Bollywood item numbers: from Monica to Munni
If the term item number was a fashion label, it would have been the one whose distinction has moved from haute couture to prêt-à-porter. What began and remained the exclusive domain of a select few for years has now turned into a regular fare for every Bolly babe — stars and starlets alike.
Making a gradual progression from cabarets, kothaas, discos and now almost everywhere — even a train top — item numbers have become an essential part of Bollywood.
An item number, in its earliest avatar, wasn’t endorsed by leading ladies. Only vamps or dancers making special appearances graced these tracks until a decade or two ago. The first major dancing star was Cuckoo who ruled the cabaret scene in the Forties and Fifties.
Maybe because of the era’s social dynamics — or perhaps it was a novelty that filmmakers introduced an unconventional face —this petite Anglo-Indian danced her way into Bombay filmdom. Cuckoo’s vivacious demeanour and lusty moves were completely in sync with the playful dance numbers she starred in — cabaret, club and party. Be it enticing a sloshed Prem Nath in that mesmeric dance sequence in Aan (1952) or prettily pirouetting to Kabhi Haar Kabhi Jeet in Shabistan (1951), she had her moves for all occasions.
Cuckoo’s mantle was taken up by her protégé, Helen, who went on to become the undisputed tsarina of cabaret. The very affable Mera Naam Chin Chin Chu (Howrah Bridge, 1958) was Helen’s highroad to Bollywood. An instant crowd puller, a Helen sequence in a movie guaranteed full house – a phenomenon unseen for any vamp preceding or succeeding her.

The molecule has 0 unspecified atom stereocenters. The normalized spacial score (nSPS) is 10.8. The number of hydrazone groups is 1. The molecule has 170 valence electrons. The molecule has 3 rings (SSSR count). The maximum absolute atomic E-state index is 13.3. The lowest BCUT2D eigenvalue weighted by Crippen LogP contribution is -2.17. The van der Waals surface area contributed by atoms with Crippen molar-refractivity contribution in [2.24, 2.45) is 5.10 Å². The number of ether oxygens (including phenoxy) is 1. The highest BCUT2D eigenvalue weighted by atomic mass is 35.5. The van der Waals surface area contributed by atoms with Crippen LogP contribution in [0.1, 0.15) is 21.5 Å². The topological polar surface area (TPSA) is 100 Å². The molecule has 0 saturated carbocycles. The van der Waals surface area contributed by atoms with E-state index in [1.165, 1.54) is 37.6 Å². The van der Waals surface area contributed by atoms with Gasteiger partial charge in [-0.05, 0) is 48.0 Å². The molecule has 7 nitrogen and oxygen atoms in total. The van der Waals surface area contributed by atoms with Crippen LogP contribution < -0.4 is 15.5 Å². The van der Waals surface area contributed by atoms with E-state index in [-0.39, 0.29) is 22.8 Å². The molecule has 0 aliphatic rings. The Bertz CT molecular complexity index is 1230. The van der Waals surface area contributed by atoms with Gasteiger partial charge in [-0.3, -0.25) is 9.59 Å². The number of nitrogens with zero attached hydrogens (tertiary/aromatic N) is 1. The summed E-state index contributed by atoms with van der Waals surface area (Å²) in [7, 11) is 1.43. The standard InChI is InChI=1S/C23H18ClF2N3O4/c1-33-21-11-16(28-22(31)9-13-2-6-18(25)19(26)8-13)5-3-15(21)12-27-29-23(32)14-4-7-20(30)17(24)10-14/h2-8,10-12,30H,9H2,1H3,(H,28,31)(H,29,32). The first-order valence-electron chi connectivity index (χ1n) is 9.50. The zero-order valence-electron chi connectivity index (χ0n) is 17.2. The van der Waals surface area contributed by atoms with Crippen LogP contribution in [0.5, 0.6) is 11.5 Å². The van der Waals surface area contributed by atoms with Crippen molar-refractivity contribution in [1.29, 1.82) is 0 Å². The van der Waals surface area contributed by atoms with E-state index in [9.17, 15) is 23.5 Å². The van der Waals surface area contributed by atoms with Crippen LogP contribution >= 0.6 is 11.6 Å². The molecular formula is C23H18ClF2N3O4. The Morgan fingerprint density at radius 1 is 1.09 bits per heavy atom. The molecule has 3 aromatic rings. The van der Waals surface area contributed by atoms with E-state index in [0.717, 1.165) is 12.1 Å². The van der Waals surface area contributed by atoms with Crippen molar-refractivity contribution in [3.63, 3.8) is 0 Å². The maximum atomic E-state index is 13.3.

And then came Helen
If transformation was an art, Helen perfected it. She could be the sexy siren calling for her lover in Piya Tu Ab Toh aaja (Caravan, 1971), the avenging angel in Yeh Mera Dil (Don, 1978) or the gorgeous gypsy queen shimmying unabashedly to Mehbooba in Sholay (1975) — all with equal ease.
With her seductive semblance and alluring adaa, Helen played high on male fancy. Her performances filled the fantasy void that the pristine leading ladies of that era could have never attempted. Dressed in a deep-cut blouse and Koli fisherwoman-styled low waist sari, she enticed men sitting in a ratty bar (Mungda, in Inkaar, 1977) with as much élan as she did the cigar smoking firangs with her embellished eyes, fanciful feathers and sequined skin-tight dress in Aa Jaane Jaan in Intequam (1969). Never shy to experiment, Helen’s dramatic eye makeup, flashy ensembles and outlandish props accentuated the feel of her songs.
Helen’s songs gave Bollywood a real taste of hedonism, and Bindu and Aruna Irani’s tracks took it to the next level. With a shocking sartorial sense and candour to match, Bindu was the temptress waiting to unleash. Remember her tantalising act in Mera Naam Shabnam Hai (Kati Patang, 1970) where she teased and agonised the film’s heroine Asha Parekh? Or how she heaved, pouted and purred at a brooding Amitabh Bachchan in the riveting Dil Jalon Ka Dil Jalaa Ke (Zanjeer, 1973). Don’t forget the Arabian Nights style seduction song Aa Ke Dard Jawaan Hai (Pran Jaye Par Vachan Na Jaye). Mona Darling was indeed a tigress on the prowl.
Coming to Aruna Irani, her ivory skin and hourglass figure made her the fragile femme fatale of the Seventies. Gliding like a dream through the silky notes of Main Shayar Toh Nahin (Bobby, 1973), Aruna exuded elfin exuberance. Mujraa and qawaalli being her specialty, the action of these dance numbers soon shifted to kothaas. Kathak infused with Irani’s coquettish charm resulted in perfect recipes like Sham-e-furqat Ka Dhal Gayaa (Sanyasi), Kahin Se Koi (Bhoola Bhatka, 1976) and of course the all-time remix fav, Thoda Resham Lagtaa Hai (Jyoti, 1969).